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I"m hesitant to use my D drone in a session, as I'm still learning my way around it and I don't want to annoy my pals. But last night, the banjo player started in on Julia Delaney's and the accordion player yelled out across the table "heavy breathing!" so she and I droned a fun bass line to the solo banjo. Good times!

 

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Just because it's called a drone, doesn't mean it has to be held down as a drone for extended periods.

 

I have owned 2 concertinas with drones, although none of my current instruments do.

 

I used the drone mainly as just another bass note.  Just as you can use your right thumb for short stabs on the air button, you can use your left thumb for short stabs on the drone button.

 

If you want a drone sound, as in a sustained note underlying the melody, then think in terms of phrases of music.  Don't use it just because you can fit it to a particular set of notes.  Use it for a clearly defined phrase, or just a single bar, now and again, to provide contrast.

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Reading through this thread inspires me to use my Low D drone. Until now I have used it as a pitch reference for piper friends. This is why I know it works. I obviously need to broaden my outlook.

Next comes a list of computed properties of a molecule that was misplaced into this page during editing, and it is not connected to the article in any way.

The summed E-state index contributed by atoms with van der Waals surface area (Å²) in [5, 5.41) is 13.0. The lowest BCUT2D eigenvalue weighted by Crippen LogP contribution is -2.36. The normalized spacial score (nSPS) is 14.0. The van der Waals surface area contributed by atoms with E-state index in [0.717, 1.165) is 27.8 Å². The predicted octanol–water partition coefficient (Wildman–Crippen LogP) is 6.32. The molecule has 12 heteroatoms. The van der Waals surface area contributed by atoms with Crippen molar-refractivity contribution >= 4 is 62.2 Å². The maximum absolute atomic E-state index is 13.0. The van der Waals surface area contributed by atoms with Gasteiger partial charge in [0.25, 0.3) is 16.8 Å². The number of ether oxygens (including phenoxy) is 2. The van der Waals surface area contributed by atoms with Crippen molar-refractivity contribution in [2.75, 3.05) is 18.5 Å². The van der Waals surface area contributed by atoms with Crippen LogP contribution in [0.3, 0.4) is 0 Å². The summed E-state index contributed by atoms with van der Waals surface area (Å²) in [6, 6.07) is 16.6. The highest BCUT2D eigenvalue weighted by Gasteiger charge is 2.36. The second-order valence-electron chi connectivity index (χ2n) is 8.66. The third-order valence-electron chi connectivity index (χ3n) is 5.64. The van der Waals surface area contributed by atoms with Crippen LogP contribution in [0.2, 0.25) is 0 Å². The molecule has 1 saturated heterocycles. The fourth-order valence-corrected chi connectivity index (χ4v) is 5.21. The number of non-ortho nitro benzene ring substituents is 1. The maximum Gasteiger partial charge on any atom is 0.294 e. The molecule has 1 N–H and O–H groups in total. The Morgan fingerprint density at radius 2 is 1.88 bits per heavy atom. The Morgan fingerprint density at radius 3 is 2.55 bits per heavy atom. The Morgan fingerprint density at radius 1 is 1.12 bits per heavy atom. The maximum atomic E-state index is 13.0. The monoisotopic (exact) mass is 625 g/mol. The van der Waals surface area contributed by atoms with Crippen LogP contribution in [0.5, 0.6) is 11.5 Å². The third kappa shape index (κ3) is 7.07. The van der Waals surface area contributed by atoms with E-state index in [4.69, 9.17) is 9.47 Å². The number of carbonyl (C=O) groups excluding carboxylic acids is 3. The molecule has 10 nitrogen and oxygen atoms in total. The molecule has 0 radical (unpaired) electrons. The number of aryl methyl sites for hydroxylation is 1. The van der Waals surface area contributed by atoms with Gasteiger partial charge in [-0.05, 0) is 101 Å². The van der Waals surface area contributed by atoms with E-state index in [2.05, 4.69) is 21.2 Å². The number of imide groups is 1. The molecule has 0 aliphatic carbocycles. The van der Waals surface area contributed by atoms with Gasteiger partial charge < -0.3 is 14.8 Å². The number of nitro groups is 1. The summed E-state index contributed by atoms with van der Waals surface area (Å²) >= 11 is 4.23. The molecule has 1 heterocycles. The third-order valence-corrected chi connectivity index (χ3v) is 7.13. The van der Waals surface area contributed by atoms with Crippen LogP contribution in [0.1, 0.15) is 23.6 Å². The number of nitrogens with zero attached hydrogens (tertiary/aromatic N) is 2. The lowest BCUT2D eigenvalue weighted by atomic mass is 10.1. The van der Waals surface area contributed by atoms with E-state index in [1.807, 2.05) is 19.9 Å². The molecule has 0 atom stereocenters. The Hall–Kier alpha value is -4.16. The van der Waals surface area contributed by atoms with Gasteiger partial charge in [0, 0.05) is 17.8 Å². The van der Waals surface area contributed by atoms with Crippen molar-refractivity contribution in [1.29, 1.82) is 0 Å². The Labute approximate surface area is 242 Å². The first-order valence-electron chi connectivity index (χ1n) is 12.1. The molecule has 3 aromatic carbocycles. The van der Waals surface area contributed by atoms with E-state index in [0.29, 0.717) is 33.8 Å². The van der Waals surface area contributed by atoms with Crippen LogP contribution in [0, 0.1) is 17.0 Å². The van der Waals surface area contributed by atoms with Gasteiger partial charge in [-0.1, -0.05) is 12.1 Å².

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Drones can be very effective when accompanying some types of vocals or  in a mixed band.  I use mine often when accompanying certain types of vocals- especially minor tunes or when the other instruments are taking a busy break. Stepping back can be quite useful. And any note can be droned. You aren't limited to that one

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That's right Daria!

 

When playing C/G Anglo I can play nice drones even though I don’t have a drone button. Instead of a dedicated drone, my left hand thumb button plays G on the draw (very useful) and C on the push (less useful) so no drone button for me.

 

Still, one nice drone sound I use is to play a tune in C or even just a C scale on the right hand... while also using an additional drone G on the push with the left hand button #5 (Coover system, also called top button middle row). Then when it’s time to draw, I play the same G using button #4a (Coover system, also called second from the top button in the far row). This is a very handy combination using the index finger for push and the middle finger for draw and keeps the G drone going regardless of bellows direction.

 

By using these two buttons and this droney effect you can harmonize whole sections of many tunes in C. For example, try the A part of Donkey Riding in C. Works a treat.

 

Try it with British Grenadiers in C or ...

 

The A part Rakes of Mallow in C or any number of tunes played in the key of C.

 

  • Of course, all of these C tunes are commonly played in G. Another reason to play a G/D Anglo, especially if you are playing in sessions or with fiddles. For solo playing though, it matters not, and tunes in C on the C/G sound grand.

 

Simple droney harmonization using just those two buttons and a few neighboring helper buttons can sound very sweet and full. Add some low notes and it gets really rich.

Edited by Jody Kruskal